1980s Toys and Collectibles
My whole family loves the Netflix series, Stranger Things, which is set in a small town in the early 1980s. While binge-watching Stranger Things 2 this weekend, I’ve gleefully pointed out Nancy’s Trapper Keeper, Dustin’s Three Musketeers bar in the white wrapper, and many other instances of retro product labels and packaging. Let’s continue riding the wave of 1980s nostalgia.
In Part One of this series, I discussed my favorite ’80s movies. In Part Two, I reminisced about my favorite ’80s television shows and books. Now it’s time to look back on my favorite ’80s toys and collectibles.
Kids, when I was your age, in the 1980s, much like today, many of the most popular toys were associated with popular movies or TV series. My brother played with Indiana Jones, Star Wars, He-Man, and G.I. Joe action figures, and had tons of Transformers and Gobots vehicles/robots. I had Strawberry Shortcake dolls, Rainbow Brite toys, Smurfs and My Little Pony figures. Popular stuffed animals were Care Bears, Pound Puppies, and Popples. (Check out my 1983 Rainbow Brite dog and 1985 Pound Puppy in the above picture.)
In the ’80s, we played with Play-Doh, Slinkys, Tinkertoys, and Etch A Sketch, all of which were available when my parents were children. I loved our Lite-Brite and 3D View-Master, and always wanted an Easy-Bake Oven, but never got one.
I had three Barbie dolls. My favorite Barbie had a swimsuit and long blonde hair that came down to her knees. One Barbie had a button on her back that made one of her eyes wink. Until I got a Ken doll, my Barbies had to date my brother’s much shorter Han Solo and He-Man action figures.
I loved looking at Hello Kitty merchandise whenever I went into a Hallmark store with my mom. I think I have a pink Hello Kitty diary, but my very first diary had Poochie on the cover. Poochie was a cute little white dog with pink ears, and sunglasses.
My brother was a LEGO maniac. I remember one LEGO line in particular that he really liked: these “Forestmen” sets (they’re not called “Robin Hood,” but they should be). He also had tons of Hot Wheels and Matchbox cars, and some Micro Machines, which were popular in the ’80s. I also remember him collecting M.U.S.C.L.E men, small pink figures that looked like professional wrestlers.
Who can forget the Cabbage Patch Kids craze of 1983? I was six years old, and I thought Cabbage Patch Kids were ugly the first time I saw them. But then all the girls started bringing their Cabbage Patch Kids to school, and I had to have one, too. The dolls were impossible to find, so for awhile I had to make do with a Cabbage Patch Kid knock-off. Then my aunt came across a real-life Cabbage Patch Kid in a store, grabbed it, and called my mom. That’s how I became the proud mommy of “Adele Essy” (I didn’t make up that awful name—it was printed on her birth certificate), who had dark-blonde yarn hair and a single tooth. Adele was never one of my favorite toys, but I suppose she saved me from being a social outcast in first grade. (That strange stuffed animal with the spiky hair and orange-striped body in the above picture is one of the 1983 Cabbage Patch Kids Koosas named “Stripe.”)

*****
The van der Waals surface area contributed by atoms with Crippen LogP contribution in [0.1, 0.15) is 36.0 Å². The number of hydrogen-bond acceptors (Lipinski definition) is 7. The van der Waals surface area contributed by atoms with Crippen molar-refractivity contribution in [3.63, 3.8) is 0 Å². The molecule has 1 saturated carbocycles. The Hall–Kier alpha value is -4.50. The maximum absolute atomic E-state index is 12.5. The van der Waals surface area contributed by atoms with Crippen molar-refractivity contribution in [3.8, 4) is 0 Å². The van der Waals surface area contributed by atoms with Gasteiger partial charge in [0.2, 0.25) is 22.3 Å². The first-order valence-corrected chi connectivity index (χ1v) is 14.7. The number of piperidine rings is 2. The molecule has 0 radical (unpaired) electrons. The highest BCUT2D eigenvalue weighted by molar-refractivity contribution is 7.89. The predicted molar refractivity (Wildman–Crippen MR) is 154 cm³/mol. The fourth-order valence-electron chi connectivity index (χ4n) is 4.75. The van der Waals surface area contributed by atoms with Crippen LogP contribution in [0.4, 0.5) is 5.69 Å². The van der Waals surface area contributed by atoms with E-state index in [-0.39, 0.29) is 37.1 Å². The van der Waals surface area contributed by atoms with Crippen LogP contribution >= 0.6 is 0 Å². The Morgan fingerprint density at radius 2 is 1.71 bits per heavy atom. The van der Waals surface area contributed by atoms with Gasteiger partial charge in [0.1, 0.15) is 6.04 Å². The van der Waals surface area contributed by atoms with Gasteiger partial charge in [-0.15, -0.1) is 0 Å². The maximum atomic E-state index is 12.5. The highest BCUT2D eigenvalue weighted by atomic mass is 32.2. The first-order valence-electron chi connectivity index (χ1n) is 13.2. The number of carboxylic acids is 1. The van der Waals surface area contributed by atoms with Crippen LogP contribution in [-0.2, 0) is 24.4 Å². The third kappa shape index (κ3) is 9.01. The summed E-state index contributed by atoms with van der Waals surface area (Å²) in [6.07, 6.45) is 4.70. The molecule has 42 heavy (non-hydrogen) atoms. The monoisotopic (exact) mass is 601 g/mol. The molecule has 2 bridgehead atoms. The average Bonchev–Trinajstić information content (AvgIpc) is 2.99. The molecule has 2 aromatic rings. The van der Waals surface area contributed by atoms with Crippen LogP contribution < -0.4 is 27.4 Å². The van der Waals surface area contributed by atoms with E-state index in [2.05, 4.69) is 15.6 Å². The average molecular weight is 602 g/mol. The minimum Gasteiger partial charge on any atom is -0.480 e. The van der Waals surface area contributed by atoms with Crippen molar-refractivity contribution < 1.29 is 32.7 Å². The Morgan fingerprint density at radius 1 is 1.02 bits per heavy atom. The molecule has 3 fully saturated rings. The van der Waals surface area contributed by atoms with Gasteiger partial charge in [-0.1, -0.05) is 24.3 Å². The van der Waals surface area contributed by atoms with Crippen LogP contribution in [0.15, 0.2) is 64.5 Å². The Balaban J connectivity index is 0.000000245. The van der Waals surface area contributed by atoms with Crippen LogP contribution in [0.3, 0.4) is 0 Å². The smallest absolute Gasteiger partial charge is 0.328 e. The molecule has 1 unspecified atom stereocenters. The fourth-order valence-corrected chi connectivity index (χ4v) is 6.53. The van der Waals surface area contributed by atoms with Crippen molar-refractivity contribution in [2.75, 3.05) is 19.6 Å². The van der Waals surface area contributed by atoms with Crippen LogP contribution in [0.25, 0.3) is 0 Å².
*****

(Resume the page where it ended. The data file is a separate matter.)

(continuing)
I also collected stickers in first grade. A lot of the kids in my class brought their sticker collections to school. We weren’t allowed to look at our sticker books during class, but we could take them out to recess. Scratch ‘n’ sniff, shiny, rainbow, and “puffy” stickers were the cool stickers that everyone wanted.
In the mid-’80s, my brother and I jumped on the Garbage Pail Kids bandwagon. Garbage Pail Kids were like Cabbage Patch Kids’ disgusting, politically-incorrect step-cousins. I’m amazed that my mom ever let us buy Garbage Pail Kids cards. (I found an impressive Garbage Pail Kids collector’s website here. I had fun looking through the image gallery, remembering which cards I had and which cards I always wanted. Some of the clever names still make me laugh.)
The Kansas City Royals, my home team, won the World Series in 1985. I’m sure it was no coincidence that my interest in Major League Baseball was at an all-time high the following year (the Royals’ back-to-back World Series appearances in 2014 and 2015 rekindled my passion for baseball). I started collecting baseball cards in the mid-’80s—Topps, mostly (Topps also produced Garbage Pail Kids)—and kept at it for about five years.
In 1987, I wanted to collect every single California Raisins figure at Hardee’s. We loved those singing raisins. Watch the commercial that started the craze below.
I collected comic books for a couple of years, starting in the late ’80s. My husband likes to point out that I didn’t collect any good comics. My favorite comics were ALF (based on the ’80s sitcom), Archie, Betty & Veronica, and Katy Keene. I also liked Mad and Cracked magazine, even if I didn’t always get the jokes. My brother had a graphic novel version of Indiana Jones and the Temple of Doom, and we were very happy to have it because we weren’t allowed to see the movie when it came out.
In Part Four, I’ll discuss my favorite ’80s games.
Related Articles by Maria Roth: